The performance of our proposed method is illustrated by simulation. The traffic environment in our simulation is created by traffic simulator called SUMO. In order to enhance the efficiency of our prediction model, the simulation has to be repeatedly run many times utilizing the feedback it receives from our created traffic environment. In deep reinforcement learning architecture, there is also a component called an agent that has a major role to decide the actions that it will be performed based on the returning reward. In this work, three different neural network algorithms [17], i.e., Multilayer Perceptron (MLP), Convolutional Neural Network (CNN) and Long Short- Term Memory (LSTM), are simulated and compared to find the most appropriate one for our model. It is well-known that in this model, the greater the number of programs running, the more the congested routes are accurately detected [18]. Hence, each vehicle is able to avoid the congested path and take the least amount of travelling time. The performance of our proposed method is evaluated using two metrics; average travelling time delay and average waiting time delay.

According to the simulations results, it is obvious that by adopting our proposed method, both average travelling time delay and average waiting time delay can be reduced drastically. Among the 3 neural network algorithms under consideration, MLP provides the lowest average travelling time delay and average waiting time delay.

The rest of this paper is structured as follows: In section 2, we describe the relevant literature review. Section 3 presents the proposed algorithms and the simulation set up in detail. Section 4 presents the deep reinforcement learning implementation. Section 5 shows the simulation results as well as detailed discussion. Finally, we conclude our work and future work in section 6.


Recently, a large number of diversified researches to improve the transportation in the city have been carried out [3], [13], [15], [18], [19], [20], [24], [25], [26], [28]. In this section, the related works regarding VANET as well as traffic simulators and deep reinforcement learning for VANET are presented.

Over the past few years, VANET routing protocols have been studied to improve efficiency and reliability of the packet delivery rate, accident and traffic congestion avoidance and many other services. In [20], the topology-based routing protocols, AODV, AOMDV, DSDV and DSR, are simulated to compare the performance. It is obvious that DSR has the highest average throughput and the lowest average time delay. However, DSDV outperforms the others in terms if the highest packet delivery ratio.

In [3], the position-based routing protocols are studied. It is found that they are suitable in considerably changing environment. Each protocol requires different support of the performance and demands. For example, an extra agency such as street map is usually required by GSR. Both GPSR and B-MFR are used for highway traffic while many others are more suitable for city traffic. Lastly, a high delivery rate can be achieved using IGRP and RBVT.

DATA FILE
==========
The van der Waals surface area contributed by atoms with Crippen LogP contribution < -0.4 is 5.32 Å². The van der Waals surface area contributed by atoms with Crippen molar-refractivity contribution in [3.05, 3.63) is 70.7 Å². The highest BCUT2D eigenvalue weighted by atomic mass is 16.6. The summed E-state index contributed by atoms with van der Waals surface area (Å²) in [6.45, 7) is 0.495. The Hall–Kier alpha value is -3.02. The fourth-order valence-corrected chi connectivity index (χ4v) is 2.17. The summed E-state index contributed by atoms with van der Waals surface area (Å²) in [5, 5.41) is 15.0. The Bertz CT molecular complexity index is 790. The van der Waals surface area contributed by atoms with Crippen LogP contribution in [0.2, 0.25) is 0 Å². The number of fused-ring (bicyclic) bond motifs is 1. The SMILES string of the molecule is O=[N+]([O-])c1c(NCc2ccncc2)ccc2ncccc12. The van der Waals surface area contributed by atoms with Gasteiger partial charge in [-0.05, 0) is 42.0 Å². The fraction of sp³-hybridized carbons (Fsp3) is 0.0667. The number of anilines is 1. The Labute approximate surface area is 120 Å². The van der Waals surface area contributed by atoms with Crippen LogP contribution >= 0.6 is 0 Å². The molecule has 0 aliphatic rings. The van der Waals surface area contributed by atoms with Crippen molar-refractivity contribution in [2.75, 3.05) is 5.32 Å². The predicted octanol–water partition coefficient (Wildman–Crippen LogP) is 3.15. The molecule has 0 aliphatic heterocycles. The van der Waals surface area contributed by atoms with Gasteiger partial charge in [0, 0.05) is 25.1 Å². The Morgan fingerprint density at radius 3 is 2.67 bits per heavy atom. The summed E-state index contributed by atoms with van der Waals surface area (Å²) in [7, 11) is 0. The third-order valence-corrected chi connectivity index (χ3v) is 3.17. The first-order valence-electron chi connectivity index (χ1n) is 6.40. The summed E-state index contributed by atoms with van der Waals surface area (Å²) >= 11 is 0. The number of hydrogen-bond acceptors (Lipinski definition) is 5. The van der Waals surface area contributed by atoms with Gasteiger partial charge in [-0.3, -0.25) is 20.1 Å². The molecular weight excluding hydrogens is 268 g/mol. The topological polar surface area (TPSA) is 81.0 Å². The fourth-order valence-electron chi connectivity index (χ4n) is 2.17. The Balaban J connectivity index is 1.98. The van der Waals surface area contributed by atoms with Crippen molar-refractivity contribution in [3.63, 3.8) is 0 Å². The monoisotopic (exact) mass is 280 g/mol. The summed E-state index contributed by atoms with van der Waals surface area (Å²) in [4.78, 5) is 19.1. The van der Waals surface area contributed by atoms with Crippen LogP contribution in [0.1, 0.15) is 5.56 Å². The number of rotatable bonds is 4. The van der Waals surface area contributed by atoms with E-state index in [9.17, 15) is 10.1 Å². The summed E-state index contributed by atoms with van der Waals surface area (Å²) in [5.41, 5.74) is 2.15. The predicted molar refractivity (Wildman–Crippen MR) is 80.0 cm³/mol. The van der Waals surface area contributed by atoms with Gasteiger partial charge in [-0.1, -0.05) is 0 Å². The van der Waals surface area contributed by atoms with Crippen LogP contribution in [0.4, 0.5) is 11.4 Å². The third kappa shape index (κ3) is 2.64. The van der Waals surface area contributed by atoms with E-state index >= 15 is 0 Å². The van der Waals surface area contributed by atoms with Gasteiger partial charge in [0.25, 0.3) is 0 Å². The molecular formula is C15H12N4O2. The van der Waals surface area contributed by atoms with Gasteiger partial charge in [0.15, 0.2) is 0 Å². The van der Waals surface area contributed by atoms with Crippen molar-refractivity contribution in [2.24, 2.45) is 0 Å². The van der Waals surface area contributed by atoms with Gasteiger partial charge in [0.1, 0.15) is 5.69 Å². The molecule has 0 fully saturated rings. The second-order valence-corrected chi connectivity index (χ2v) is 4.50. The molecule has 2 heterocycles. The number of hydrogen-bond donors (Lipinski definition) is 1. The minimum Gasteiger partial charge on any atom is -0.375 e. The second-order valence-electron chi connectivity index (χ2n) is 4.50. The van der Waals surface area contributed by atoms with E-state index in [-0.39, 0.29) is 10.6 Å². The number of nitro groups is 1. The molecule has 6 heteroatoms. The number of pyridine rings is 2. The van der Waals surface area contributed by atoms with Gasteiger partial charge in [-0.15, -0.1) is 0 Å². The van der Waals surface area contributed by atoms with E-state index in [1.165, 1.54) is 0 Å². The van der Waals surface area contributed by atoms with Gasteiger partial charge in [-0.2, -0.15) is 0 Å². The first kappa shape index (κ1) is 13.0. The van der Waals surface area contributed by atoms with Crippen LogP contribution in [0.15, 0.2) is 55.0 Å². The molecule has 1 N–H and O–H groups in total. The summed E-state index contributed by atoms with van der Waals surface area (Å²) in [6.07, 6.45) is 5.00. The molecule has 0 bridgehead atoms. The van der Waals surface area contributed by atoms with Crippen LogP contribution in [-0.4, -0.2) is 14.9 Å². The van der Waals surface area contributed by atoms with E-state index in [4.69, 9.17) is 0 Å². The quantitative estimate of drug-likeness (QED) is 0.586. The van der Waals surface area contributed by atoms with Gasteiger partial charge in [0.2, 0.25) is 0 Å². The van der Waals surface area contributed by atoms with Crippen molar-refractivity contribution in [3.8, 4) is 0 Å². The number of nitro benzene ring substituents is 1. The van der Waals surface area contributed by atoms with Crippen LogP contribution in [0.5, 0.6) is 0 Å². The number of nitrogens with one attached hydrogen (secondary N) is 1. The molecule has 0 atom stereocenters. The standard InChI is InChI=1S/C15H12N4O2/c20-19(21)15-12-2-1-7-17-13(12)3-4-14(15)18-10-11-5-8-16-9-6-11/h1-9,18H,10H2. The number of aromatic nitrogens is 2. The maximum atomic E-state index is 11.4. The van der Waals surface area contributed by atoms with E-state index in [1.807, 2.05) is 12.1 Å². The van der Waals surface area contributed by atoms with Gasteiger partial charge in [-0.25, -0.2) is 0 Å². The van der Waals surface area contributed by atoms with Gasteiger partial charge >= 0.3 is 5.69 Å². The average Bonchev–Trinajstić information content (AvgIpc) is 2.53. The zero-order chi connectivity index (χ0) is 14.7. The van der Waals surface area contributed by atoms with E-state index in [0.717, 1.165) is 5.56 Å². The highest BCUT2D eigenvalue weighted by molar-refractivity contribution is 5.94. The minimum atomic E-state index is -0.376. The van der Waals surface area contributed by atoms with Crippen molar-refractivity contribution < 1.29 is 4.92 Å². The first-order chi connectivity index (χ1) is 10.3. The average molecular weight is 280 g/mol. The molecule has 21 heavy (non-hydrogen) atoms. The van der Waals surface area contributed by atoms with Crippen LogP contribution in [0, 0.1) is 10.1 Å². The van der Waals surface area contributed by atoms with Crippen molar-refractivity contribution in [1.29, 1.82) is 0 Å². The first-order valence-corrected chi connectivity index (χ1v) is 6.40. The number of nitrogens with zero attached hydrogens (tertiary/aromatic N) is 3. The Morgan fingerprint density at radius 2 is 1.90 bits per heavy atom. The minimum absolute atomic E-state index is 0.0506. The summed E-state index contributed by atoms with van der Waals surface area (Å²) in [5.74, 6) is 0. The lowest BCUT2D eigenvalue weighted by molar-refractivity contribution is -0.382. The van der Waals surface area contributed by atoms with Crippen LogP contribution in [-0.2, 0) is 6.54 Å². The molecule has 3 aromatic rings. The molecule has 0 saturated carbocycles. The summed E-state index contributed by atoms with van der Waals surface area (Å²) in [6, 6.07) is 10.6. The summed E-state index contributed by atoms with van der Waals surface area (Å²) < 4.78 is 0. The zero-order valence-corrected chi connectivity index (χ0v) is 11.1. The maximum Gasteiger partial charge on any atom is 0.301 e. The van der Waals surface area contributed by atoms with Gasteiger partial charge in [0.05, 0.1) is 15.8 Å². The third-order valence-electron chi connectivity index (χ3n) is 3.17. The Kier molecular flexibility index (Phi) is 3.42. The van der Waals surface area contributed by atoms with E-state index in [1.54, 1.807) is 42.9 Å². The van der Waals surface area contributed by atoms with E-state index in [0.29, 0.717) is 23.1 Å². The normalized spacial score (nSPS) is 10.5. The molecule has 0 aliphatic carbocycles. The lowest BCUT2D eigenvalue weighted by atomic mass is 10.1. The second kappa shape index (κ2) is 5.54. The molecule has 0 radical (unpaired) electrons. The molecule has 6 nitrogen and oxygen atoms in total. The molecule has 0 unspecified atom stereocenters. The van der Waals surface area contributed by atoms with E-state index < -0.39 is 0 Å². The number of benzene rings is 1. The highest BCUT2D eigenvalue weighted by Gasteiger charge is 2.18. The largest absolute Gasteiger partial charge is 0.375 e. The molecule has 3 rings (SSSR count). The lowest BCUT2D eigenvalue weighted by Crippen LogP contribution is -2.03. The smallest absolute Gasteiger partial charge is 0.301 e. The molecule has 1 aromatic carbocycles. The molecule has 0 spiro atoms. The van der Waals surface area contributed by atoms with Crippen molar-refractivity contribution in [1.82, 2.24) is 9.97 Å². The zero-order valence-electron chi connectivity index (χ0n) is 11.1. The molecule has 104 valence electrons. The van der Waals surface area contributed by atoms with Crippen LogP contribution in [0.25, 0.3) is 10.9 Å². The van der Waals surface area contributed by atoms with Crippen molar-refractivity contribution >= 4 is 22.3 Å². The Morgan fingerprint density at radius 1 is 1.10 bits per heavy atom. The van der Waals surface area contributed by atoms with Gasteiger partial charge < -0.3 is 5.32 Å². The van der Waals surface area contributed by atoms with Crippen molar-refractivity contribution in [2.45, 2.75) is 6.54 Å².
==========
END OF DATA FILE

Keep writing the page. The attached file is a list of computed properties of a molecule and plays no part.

In [10], a new position-based routing protocol called Efficient Routing Algorithm (ERA) is presented. The shortest and stable path can be generated by predicting the future position of vehicle in SDN Internet of vehicle. The ERA has better packet delivery ratio comparing with some other protocols, such as GPSR and AODV.

VANET is another topic that recently has drawn a lot of attention in research community, especially VANET adopting deep learning technique. In [28], the VANET and artificial neural network that are used in driverless cars to prevent malicious attacks and increase the security on vehicles are studied. The attacks on VANET could be accomplished by different ways: DOS attacks, impersonation attacks, brute force attacks, jamming the communication channel, etc. The implementation of deep learning makes it safer due to attacks on VANET being blocked. Moreover, the probability of vehicle collision could also be decreased.

There are some researches about using deep learning method on VANET for traffic prediction [10], [22]. In [10], the deep learning for predicting the future position of vehicles in dynamical environment is proposed. The model is trained based on real-time data from the vehicles, such as speed, direction, time, velocity, etc. The Efficient Routing Algorithm (ERA) is used for communication, which results in a large number of stable paths for packet delivery rate. The future position of vehicles is predicted based on the information from V2V and V2I communication with respect to the current position. After that, the predicted topology will be updated in order for the packets to be sent smoothly within the expected time. On the other hand, the traffic prediction model that is studied in [22] focuses on forecasting the real-time traffic flow in the city. Instead of solving packet delivery rate, the work in [22] aims to solve the traffic congestion problem using deep convolutional neural network.

At the same period, research on traffic congestion avoidance using deep learning is carried out [18]. The simulation of all traffic scenarios is performed in grid network generated by using a software called SUMO (Simulation of Urban Mobility). As a result, when the congested routes are detected during the vehicle’s trip to their destinations, those vehicles would be allowed to change their path from their current locations.